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Four Social Media Questions Answered

  |  February 3, 2010   |  Comments

The top questions asked by people, corporations, and the media - and some answers that should help you with your social media strategy.

I periodically find it helpful to put together a list of the top questions I'm asked by people, corporations, and the media. Hopefully, you will find my answers helpful.

  1. Do most companies seem to have clear strategies and direction with social media or does it seem like people are still trying to figure out what to do with it and how it can help them?

    Some of the good companies have a clear strategy, while others are just dipping their toe in the water. The key with social media is to fail fast, fail forward, and fail better. You aren't going to get it right the first time, but you aren't going to learn anything if you don't take that first step. The beauty of social media is that your customers are very forgiving and at the same time, helpful at expressing exactly what they need from you as a company. It is the world's largest focus group on steroids.

  2. Do you think most companies will go "in-house" with their social media, or will there still be a place to hire the freelance person who gets paid to tweet, or the consulting firm?

    Since social media touches every facet of the business, it inherently lends itself to the majority being taken in-house. Also, the conversations need to be genuine and it's easier to establish that trust if it's coming from you, not a surrogate. Social media is not an "or," it's an "and" in marketing. Dell recently indicated that they originally had 40 people focused on social media. They soon realized it's not just the 40 people that need to own social media, it's the entire company. Every person, whether it's someone on the phone answering customer service, or any other employee, has a Facebook and Twitter account, and they are representing Dell, whether it is working hours or not.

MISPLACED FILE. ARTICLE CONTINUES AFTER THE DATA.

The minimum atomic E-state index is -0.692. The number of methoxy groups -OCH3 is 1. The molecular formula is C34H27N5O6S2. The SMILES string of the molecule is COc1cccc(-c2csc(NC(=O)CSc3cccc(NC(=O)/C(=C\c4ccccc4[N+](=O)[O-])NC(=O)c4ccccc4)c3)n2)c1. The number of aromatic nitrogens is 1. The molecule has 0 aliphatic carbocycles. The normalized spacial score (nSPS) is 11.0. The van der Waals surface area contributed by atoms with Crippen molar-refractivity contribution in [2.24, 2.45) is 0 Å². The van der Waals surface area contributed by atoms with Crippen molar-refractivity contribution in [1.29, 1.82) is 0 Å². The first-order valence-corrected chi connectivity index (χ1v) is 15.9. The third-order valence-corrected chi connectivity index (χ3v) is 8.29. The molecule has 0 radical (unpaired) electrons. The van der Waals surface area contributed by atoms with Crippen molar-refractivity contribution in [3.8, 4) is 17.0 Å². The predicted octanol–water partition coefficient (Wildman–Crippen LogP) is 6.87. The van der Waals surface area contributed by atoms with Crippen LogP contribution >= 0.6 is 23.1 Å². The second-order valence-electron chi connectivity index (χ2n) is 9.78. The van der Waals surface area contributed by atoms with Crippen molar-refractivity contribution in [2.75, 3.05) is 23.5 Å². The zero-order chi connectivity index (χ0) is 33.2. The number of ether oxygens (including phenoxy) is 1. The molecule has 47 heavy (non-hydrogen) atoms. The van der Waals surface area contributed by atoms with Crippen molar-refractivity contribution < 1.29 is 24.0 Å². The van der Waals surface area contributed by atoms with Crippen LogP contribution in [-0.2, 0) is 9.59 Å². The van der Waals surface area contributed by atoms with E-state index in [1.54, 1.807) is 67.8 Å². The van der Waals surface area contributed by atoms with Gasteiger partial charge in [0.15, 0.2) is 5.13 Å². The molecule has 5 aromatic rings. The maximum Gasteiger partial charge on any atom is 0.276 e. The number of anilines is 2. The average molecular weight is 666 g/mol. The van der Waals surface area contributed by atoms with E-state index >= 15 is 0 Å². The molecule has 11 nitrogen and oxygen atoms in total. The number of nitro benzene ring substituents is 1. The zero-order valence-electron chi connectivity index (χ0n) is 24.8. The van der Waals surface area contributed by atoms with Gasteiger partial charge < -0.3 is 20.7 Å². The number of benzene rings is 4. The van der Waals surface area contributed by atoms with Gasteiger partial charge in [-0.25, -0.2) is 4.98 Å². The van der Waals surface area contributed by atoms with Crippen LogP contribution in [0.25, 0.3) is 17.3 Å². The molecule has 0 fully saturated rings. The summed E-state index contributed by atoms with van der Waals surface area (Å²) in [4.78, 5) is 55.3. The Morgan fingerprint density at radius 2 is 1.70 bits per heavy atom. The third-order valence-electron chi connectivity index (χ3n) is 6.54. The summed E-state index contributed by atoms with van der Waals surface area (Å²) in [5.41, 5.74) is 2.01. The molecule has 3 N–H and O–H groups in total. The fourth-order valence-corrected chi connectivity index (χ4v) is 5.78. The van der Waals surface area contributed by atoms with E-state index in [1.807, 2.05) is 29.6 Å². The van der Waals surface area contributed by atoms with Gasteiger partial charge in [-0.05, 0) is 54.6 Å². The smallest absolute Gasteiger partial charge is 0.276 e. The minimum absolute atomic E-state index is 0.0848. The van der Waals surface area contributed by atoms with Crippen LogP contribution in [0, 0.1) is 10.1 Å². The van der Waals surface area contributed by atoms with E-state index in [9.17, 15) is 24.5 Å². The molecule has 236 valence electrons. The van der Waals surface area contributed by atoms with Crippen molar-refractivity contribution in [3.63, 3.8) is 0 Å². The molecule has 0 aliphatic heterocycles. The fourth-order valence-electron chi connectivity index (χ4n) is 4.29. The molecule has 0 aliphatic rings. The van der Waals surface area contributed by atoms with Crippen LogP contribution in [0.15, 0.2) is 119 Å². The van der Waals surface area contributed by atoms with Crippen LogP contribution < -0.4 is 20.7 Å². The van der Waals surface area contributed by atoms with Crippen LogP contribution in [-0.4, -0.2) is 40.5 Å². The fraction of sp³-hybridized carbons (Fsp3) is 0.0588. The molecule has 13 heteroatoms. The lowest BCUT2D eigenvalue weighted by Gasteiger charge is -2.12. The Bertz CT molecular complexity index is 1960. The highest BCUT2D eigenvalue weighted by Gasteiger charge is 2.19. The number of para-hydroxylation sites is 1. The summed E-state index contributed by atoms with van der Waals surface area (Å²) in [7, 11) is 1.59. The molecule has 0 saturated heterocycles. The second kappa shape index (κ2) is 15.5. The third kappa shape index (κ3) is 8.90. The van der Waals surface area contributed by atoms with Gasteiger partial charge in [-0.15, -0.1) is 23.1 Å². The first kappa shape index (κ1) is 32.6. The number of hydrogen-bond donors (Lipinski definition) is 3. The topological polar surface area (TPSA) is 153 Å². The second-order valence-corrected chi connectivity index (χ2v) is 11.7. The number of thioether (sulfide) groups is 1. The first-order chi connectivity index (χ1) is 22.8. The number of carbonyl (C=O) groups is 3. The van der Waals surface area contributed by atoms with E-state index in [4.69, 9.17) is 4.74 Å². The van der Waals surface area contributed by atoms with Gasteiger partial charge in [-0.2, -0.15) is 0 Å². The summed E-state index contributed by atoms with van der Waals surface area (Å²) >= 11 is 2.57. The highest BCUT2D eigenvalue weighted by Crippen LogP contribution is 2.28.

While a majority will reside in-house for certain components, it still makes a world of sense to bring in help from a HubSpot, Mari Smith, Chris Brogan, Tamar Weinberg, Kami Huyse, David Meerman Scott, Charlene Li, Sarah Evans, Lee Odden, Brian Breslin, etc.

  3. What, in your view, are the most common ways that corporations have embraced social media? Is it making a Facebook page, sending official tweets, or maybe a mix of things?

    The good companies know a sound social media strategy is much more than a Facebook Fan Page or setting up a Twitter account. However, there are some companies that think putting up only a Facebook Fan Page is a sound social media strategy. The good companies know that social media has to be integrated into everything that they do - it's a part of their overall strategy since it touches every facet of the business.